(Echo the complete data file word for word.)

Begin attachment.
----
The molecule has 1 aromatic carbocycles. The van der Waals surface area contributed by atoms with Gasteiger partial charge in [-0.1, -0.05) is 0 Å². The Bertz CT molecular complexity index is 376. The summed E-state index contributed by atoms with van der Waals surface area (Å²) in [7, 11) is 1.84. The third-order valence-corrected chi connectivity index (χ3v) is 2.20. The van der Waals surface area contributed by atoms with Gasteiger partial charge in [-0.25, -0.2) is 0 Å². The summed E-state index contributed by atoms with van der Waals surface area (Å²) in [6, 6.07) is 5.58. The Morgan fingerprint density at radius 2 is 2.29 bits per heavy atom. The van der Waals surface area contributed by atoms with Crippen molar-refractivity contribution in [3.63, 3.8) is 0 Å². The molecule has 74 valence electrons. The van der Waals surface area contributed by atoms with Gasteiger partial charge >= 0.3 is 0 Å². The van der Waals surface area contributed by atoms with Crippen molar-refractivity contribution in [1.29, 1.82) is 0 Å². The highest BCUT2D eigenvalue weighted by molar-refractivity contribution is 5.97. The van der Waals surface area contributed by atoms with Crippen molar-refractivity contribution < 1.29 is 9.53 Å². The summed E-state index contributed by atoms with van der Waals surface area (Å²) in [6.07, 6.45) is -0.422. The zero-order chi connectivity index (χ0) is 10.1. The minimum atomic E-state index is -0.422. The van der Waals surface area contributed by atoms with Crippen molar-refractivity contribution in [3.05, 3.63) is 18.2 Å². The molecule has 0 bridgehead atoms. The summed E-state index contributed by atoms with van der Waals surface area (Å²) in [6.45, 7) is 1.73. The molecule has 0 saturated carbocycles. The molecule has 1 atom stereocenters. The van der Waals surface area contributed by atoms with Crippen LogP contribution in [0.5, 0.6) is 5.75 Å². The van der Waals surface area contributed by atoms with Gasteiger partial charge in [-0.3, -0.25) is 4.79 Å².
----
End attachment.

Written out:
The molecule has 1 aromatic carbocycles. The van der Waals surface area contributed by atoms with Gasteiger partial charge in [-0.1, -0.05) is 0 Å². The Bertz CT molecular complexity index is 376. The summed E-state index contributed by atoms with van der Waals surface area (Å²) in [7, 11) is 1.84. The third-order valence-corrected chi connectivity index (χ3v) is 2.20. The van der Waals surface area contributed by atoms with Gasteiger partial charge in [-0.25, -0.2) is 0 Å². The summed E-state index contributed by atoms with van der Waals surface area (Å²) in [6, 6.07) is 5.58. The Morgan fingerprint density at radius 2 is 2.29 bits per heavy atom. The van der Waals surface area contributed by atoms with Crippen molar-refractivity contribution in [3.63, 3.8) is 0 Å². The molecule has 74 valence electrons. The van der Waals surface area contributed by atoms with Gasteiger partial charge >= 0.3 is 0 Å². The van der Waals surface area contributed by atoms with Crippen molar-refractivity contribution in [1.29, 1.82) is 0 Å². The highest BCUT2D eigenvalue weighted by molar-refractivity contribution is 5.97. The van der Waals surface area contributed by atoms with Crippen molar-refractivity contribution < 1.29 is 9.53 Å². The summed E-state index contributed by atoms with van der Waals surface area (Å²) in [6.07, 6.45) is -0.422. The zero-order chi connectivity index (χ0) is 10.1. The minimum atomic E-state index is -0.422. The van der Waals surface area contributed by atoms with Crippen molar-refractivity contribution in [3.05, 3.63) is 18.2 Å². The molecule has 0 bridgehead atoms. The summed E-state index contributed by atoms with van der Waals surface area (Å²) in [6.45, 7) is 1.73. The molecule has 0 saturated carbocycles. The molecule has 1 atom stereocenters. The van der Waals surface area contributed by atoms with Crippen LogP contribution in [0.5, 0.6) is 5.75 Å². The van der Waals surface area contributed by atoms with Gasteiger partial charge in [-0.3, -0.25) is 4.79 Å².